For me, as a patriotic Englishman, there has to be a fellow-countryman involved, and that narrows it down: baseball, American football and ice hockey have never really caught on here.
So, in the grand tradition of saving the best 'til last, it has to be December’s welterweight fight: Hatton v Mayweather.
You might ask, wasn’t it spoilt when Hatton lost? Well, we were speaking about tradition. This fight had distinguished precedents—Minter vs. Hagler, Cooper vs. Ali, Cockell vs. Marciano, and any number of others.
There’s a certain way of doing things in such matters, and it goes all the way back to the War of Independence. The noble, earnest Briton tries gallantly, but fails. The Yank always has too much of something—strength, speed, ringcraft, sometimes sheer luck.
And even if we do win, there's no need for our transatlantic cousins to get depressed. It’s strictly temporary. A British boxing champion is, a la Randolph Turpin, a short-term tenant. A Briton with a title belt is like a rock chick with her virginity: you just know it won’t last.
Does that mean the English fans who swamped Las Vegas were deluded? If they were, it was all part of the fun. After all, boxing is bearing a closer and closer resemblance to pro wrestling: the pre-match confrontations, the war of words, the extravagant outfits, the ballyhoo.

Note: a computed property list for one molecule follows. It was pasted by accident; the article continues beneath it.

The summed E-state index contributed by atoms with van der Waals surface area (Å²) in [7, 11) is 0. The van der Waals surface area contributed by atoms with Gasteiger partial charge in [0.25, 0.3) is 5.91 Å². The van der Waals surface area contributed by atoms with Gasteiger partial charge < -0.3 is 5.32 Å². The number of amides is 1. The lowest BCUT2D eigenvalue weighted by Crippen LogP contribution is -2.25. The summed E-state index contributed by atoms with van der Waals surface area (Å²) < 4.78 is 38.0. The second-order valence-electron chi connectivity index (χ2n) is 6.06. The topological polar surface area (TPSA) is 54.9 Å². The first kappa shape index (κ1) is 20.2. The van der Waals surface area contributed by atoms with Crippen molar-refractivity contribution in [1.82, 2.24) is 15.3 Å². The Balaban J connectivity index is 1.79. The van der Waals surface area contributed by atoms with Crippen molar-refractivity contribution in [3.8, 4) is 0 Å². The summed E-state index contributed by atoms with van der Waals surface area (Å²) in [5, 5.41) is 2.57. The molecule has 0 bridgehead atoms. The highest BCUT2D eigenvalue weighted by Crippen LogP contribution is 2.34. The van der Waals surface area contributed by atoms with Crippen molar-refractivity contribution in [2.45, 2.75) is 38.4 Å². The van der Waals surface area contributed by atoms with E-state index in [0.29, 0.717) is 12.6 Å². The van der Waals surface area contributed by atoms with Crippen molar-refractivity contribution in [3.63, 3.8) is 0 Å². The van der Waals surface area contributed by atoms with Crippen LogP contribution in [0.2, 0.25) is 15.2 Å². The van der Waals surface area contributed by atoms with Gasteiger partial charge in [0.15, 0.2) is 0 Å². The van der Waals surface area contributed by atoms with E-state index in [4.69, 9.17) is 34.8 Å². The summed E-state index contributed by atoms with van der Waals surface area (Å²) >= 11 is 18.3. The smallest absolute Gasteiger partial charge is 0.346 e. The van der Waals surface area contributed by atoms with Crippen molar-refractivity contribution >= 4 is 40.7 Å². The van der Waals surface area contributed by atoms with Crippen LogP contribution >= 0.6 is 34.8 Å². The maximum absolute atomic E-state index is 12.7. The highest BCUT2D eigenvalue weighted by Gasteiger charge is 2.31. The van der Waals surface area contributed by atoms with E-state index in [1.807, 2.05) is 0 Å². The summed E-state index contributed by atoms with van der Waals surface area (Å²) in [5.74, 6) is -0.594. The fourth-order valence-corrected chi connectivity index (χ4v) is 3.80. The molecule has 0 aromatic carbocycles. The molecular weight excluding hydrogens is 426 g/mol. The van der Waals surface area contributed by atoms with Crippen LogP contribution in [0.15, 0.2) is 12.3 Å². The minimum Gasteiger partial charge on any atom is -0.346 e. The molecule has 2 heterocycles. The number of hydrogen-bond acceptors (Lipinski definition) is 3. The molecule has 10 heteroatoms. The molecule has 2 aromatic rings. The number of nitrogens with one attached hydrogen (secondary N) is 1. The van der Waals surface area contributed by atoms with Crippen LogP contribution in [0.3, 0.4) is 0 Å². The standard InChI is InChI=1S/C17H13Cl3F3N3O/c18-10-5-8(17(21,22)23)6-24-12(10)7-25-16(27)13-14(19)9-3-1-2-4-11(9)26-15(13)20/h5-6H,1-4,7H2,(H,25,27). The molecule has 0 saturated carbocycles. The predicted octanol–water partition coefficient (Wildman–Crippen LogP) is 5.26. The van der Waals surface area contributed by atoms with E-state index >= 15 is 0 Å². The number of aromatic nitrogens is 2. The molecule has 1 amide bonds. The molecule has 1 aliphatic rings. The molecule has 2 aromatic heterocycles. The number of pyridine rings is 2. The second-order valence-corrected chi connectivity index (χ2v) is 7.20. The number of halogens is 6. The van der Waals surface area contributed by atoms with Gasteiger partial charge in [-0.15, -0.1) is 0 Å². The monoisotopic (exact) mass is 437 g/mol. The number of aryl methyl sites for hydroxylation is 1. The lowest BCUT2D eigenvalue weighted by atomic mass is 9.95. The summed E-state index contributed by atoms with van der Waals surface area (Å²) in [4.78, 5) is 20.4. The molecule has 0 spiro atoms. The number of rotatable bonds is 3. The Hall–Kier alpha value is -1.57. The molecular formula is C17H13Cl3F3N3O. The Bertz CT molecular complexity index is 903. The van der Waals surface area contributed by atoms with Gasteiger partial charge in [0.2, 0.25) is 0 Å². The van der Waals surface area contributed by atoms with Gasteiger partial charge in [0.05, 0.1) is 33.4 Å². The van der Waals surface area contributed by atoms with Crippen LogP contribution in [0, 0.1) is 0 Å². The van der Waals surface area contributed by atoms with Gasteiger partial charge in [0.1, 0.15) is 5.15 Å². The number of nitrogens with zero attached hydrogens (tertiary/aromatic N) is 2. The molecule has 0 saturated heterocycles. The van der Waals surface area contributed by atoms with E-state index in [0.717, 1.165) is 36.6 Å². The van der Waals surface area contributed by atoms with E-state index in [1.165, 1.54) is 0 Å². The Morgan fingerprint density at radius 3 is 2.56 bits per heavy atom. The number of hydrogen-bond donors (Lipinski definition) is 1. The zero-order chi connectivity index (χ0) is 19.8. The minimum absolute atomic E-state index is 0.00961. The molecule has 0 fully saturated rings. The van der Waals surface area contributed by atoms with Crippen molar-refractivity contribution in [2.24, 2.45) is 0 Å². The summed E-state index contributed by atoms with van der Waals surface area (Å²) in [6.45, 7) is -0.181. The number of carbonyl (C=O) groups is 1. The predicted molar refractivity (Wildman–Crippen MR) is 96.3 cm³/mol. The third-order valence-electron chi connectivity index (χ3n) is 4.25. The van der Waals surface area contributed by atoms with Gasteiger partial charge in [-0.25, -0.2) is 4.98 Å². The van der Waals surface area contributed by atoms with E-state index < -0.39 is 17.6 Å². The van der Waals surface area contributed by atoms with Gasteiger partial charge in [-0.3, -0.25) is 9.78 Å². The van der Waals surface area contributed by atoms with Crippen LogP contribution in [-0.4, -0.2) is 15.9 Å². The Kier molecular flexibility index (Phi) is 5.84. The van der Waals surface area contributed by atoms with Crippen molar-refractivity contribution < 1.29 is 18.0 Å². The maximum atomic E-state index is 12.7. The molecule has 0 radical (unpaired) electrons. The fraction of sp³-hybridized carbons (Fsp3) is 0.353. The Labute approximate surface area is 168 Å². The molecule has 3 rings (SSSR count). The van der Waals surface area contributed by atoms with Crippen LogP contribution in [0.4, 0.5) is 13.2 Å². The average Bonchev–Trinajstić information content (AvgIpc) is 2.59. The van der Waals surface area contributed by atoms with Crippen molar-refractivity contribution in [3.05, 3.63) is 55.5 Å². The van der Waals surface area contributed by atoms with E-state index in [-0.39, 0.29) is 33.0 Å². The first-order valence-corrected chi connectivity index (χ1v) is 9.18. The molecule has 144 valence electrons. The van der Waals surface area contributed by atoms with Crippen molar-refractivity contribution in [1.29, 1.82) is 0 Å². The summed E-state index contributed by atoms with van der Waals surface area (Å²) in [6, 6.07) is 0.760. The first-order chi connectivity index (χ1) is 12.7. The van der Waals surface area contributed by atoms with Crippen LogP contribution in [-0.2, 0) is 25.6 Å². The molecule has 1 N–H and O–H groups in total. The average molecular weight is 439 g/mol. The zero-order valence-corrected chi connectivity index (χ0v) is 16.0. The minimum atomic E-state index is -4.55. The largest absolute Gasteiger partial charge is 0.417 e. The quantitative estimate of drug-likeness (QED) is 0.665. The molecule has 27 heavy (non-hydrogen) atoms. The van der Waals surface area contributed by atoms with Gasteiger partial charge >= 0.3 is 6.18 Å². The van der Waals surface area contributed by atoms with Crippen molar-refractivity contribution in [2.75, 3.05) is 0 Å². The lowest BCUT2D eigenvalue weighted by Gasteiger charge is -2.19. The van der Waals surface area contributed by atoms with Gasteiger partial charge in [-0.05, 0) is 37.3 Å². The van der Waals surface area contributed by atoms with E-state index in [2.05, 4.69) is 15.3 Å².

And don’t the 'rassling fans all love to cheer on the clean-cut, honest hero, even though his defeat is usually written in the script?
In any case, you have to remember the British sporting psyche. “As for Liston,” said one U.S. sportswriter wrote after Sonny’s fights with Ali, “who cares what happens to a loser?”
No Brit could have penned those words. Bertie Wooster and Noel Coward may be gone, but this side of the pond, we still have a sense of proportion.
Winning isn’t really polite. Boxing or any other sport is—forgive the blasphemy—only a game. Success is the American Dream; over here, we just hope to get by.
So everyone’s happy. You have your winner. We have a hero whose undefeared record made us a little uncomfortable anyway. Now he’s fully human (somebody tell Joe Calzaghe.)
Shed no tears for Hatton, nor for his fans, and that includes me. I don’t mind losing. I’m a Brit: in sport, it’s what we do.